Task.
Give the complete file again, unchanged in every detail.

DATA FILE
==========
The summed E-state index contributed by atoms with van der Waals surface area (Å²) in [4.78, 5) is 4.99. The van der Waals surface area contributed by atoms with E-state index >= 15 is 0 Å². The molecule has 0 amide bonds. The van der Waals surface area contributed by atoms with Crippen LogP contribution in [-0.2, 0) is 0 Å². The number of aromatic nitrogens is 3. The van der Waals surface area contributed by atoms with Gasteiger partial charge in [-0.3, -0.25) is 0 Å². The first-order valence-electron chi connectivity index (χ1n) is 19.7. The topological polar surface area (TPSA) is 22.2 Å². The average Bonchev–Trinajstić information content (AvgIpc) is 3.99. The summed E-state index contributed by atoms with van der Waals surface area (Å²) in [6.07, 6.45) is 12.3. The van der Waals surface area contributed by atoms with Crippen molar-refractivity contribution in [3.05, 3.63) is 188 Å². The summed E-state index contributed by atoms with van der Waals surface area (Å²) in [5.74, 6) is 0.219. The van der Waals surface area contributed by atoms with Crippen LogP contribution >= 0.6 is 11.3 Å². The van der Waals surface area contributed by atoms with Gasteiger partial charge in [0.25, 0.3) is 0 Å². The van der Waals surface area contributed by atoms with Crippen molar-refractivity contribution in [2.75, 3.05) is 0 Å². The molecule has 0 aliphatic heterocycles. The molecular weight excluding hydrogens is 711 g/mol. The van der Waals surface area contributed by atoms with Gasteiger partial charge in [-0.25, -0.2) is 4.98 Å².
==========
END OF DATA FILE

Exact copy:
The summed E-state index contributed by atoms with van der Waals surface area (Å²) in [4.78, 5) is 4.99. The van der Waals surface area contributed by atoms with E-state index >= 15 is 0 Å². The molecule has 0 amide bonds. The van der Waals surface area contributed by atoms with Crippen LogP contribution in [-0.2, 0) is 0 Å². The number of aromatic nitrogens is 3. The van der Waals surface area contributed by atoms with Gasteiger partial charge in [-0.3, -0.25) is 0 Å². The first-order valence-electron chi connectivity index (χ1n) is 19.7. The topological polar surface area (TPSA) is 22.2 Å². The average Bonchev–Trinajstić information content (AvgIpc) is 3.99. The summed E-state index contributed by atoms with van der Waals surface area (Å²) in [6.07, 6.45) is 12.3. The van der Waals surface area contributed by atoms with Crippen molar-refractivity contribution in [3.05, 3.63) is 188 Å². The summed E-state index contributed by atoms with van der Waals surface area (Å²) in [5.74, 6) is 0.219. The van der Waals surface area contributed by atoms with Crippen LogP contribution >= 0.6 is 11.3 Å². The van der Waals surface area contributed by atoms with Gasteiger partial charge in [0.25, 0.3) is 0 Å². The van der Waals surface area contributed by atoms with Crippen molar-refractivity contribution in [2.75, 3.05) is 0 Å². The molecule has 0 aliphatic heterocycles. The molecular weight excluding hydrogens is 711 g/mol. The van der Waals surface area contributed by atoms with Gasteiger partial charge in [-0.25, -0.2) is 4.98 Å².